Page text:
Many people knew Morris only through his announcing and writing, but there were countless other facets to his talents and his contributions to the sport of weightlifting. He and Rudy ran the first Junior (then teenage) weightlifting camp organized by USA Weightlifting (then the Weightlifting Committee of the AAU). It was sponsored by the York Barbell Co., in York, PA in 1966 (an encore followed in 1967). The alumni of those 2 week camps read like a who’s who of weightlifting: Phil Grippaldi, Frank Capsouras, Jack Hill, Tom Hirtz, Rich Holbrook and Steve Zeigman (all of whom went on to become National or World Record Holders) among others. A few years later, Morris and Rudy made the first Federation sponsored instructional movie on weightlifting in the US (there were only movies in those days, no videos).


An able administrator, Morris was chairman of the Metropolitan AAU Weightlifting Committee from 1952- 1958. He then served under two Presidents as the Secretary of the National Weightlifting Committee of the AAU (the USAW’s predecessor). He also served on the technical and the coaching committees for many years.  Internationally, he was a Category I International Referee and in 1974 he and Rudy Sablo conducted one of the first FICH (today IWF) international coaching/technical clinics in IWF history.


“Red” (as he was known during the relatively brief period when he had bushy flock of red hair), was a coach or manager for several US International Teams during the 1970’s and 1980’s, including the Maccabiah Games in 1969 and the 1980 Americas Cup (an international competition scheduled for countries that boycotted the 1980 Olympics in Moscow). He also toured Asia for the US military teaching our troops and US allies the value of weightlifting.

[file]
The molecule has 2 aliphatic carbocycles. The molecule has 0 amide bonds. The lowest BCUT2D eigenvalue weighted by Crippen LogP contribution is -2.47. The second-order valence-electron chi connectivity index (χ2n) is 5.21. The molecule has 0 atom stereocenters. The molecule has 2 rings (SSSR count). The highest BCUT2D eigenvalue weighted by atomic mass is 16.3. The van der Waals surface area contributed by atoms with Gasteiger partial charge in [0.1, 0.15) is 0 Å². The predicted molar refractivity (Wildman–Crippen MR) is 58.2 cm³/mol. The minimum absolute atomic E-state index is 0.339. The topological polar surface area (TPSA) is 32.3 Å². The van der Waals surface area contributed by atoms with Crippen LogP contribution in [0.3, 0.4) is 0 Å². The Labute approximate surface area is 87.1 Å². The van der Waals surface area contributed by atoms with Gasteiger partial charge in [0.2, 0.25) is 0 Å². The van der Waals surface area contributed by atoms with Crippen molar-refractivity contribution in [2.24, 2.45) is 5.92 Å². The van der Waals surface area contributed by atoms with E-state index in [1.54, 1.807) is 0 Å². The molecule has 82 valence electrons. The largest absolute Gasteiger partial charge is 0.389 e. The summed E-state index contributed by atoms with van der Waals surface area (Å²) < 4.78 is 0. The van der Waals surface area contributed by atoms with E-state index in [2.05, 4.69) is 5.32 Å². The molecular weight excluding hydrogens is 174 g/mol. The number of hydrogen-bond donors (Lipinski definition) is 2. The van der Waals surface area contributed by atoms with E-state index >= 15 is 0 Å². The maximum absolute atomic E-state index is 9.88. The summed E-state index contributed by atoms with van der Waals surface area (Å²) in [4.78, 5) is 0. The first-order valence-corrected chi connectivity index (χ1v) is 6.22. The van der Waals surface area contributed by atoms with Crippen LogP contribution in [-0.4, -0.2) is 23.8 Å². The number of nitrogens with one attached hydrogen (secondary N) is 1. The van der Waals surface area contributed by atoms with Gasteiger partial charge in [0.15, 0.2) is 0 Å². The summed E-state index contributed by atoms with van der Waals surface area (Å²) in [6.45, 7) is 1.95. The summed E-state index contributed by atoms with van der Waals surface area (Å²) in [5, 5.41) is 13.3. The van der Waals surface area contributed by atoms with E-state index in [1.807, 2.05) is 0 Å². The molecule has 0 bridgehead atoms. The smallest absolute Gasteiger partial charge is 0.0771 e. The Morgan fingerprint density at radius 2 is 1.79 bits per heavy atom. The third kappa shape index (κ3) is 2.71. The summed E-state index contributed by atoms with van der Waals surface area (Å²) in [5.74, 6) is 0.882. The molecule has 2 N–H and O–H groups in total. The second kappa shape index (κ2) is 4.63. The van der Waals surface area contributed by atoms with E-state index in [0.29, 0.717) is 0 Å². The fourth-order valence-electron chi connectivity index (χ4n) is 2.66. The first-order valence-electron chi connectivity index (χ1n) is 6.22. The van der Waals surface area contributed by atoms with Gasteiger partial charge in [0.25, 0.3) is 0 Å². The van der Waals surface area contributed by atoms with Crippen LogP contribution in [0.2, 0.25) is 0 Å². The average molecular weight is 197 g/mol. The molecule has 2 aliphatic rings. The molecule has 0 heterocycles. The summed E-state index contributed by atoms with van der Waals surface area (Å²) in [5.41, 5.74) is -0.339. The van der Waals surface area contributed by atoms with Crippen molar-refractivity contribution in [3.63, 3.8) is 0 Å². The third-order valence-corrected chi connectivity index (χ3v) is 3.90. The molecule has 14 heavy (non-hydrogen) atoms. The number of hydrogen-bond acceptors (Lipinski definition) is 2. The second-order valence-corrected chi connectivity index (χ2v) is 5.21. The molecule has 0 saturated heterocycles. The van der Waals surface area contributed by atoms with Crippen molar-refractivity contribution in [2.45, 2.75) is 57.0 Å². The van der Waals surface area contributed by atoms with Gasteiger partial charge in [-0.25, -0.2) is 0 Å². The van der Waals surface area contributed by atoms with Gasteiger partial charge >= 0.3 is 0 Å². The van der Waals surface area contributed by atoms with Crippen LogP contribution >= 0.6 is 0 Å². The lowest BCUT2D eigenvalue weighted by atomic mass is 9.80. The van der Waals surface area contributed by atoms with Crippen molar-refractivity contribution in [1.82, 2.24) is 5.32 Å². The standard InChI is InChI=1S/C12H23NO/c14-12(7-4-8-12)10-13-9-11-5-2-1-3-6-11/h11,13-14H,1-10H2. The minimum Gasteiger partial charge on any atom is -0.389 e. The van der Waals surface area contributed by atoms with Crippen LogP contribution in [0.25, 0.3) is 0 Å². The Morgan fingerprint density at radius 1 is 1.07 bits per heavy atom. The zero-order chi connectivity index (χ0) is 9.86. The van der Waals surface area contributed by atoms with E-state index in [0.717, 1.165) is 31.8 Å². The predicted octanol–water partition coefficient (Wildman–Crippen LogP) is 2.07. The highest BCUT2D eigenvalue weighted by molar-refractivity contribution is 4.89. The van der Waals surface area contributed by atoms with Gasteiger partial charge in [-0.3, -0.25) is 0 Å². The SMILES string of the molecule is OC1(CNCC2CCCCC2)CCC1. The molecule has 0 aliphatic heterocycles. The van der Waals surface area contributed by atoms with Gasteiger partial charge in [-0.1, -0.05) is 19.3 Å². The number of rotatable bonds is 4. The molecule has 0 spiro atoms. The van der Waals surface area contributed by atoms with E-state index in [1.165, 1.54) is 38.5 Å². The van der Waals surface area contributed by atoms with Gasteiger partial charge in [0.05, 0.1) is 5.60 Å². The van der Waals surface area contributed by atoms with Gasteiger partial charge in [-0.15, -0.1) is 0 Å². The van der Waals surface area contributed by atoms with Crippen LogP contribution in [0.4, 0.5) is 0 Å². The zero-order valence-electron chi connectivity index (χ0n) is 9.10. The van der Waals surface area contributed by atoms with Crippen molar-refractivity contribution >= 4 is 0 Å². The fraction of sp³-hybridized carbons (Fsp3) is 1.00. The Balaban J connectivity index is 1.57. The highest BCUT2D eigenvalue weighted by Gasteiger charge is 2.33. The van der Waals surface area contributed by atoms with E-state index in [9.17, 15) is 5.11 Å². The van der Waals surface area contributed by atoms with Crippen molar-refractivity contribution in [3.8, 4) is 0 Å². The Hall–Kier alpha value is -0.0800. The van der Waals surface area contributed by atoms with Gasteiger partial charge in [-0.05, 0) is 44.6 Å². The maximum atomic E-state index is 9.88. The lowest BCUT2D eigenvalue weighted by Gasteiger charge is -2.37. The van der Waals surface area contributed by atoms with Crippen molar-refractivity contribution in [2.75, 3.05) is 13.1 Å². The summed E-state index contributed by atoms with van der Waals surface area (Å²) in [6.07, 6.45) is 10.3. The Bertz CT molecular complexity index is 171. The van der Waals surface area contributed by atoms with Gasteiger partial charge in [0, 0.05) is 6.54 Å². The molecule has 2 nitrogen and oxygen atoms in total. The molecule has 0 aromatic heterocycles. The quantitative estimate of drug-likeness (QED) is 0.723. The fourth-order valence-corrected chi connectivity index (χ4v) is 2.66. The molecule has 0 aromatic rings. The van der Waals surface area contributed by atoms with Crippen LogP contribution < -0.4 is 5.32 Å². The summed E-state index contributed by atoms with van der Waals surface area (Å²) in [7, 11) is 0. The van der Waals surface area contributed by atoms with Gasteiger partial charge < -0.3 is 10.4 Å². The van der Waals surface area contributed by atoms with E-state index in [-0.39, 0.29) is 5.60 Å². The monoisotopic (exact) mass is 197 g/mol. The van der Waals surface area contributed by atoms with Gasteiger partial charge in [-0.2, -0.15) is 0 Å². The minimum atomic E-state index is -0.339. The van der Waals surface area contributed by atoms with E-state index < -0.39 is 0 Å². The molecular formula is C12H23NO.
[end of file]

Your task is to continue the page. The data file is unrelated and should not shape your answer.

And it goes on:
Having earned his BA in Business Administration in 1941, Morris put a hold on his career to serve his country bravely during WWII, nearly losing his life on several occasions during the war. The injuries he sustained included severe damage to his leg and he took up weight training in an effort to rehab that leg. Always an organizer, shortly after taking up weightlifting, he founded a weightlifting club in Bensonhurst, Brooklyn. He was also became a member of the famous Cooper A.C., and he founded the Electchester Weightlifting Club in 1957, after moving to Flushing, Queens.


By 1960, Morris had come to the realization that the future of weightlifting depended largely on its youth, and that the schools were where you could reach that youth. So he sold a successful business and obtained a Master Degree, which enabled him to become a teacher. After doing so, he worked tirelessly to bring scholastic acceptance to the sport he loved and eventually was able to get the Board of Regents (which governs education in NY) to accept weightlifting as a sport. He also worked with other educators to create the first High School Weightlifting Championships in NYC history and he was one of the administrators most responsible for the creation to the Teenage National (today Jr. National) championships.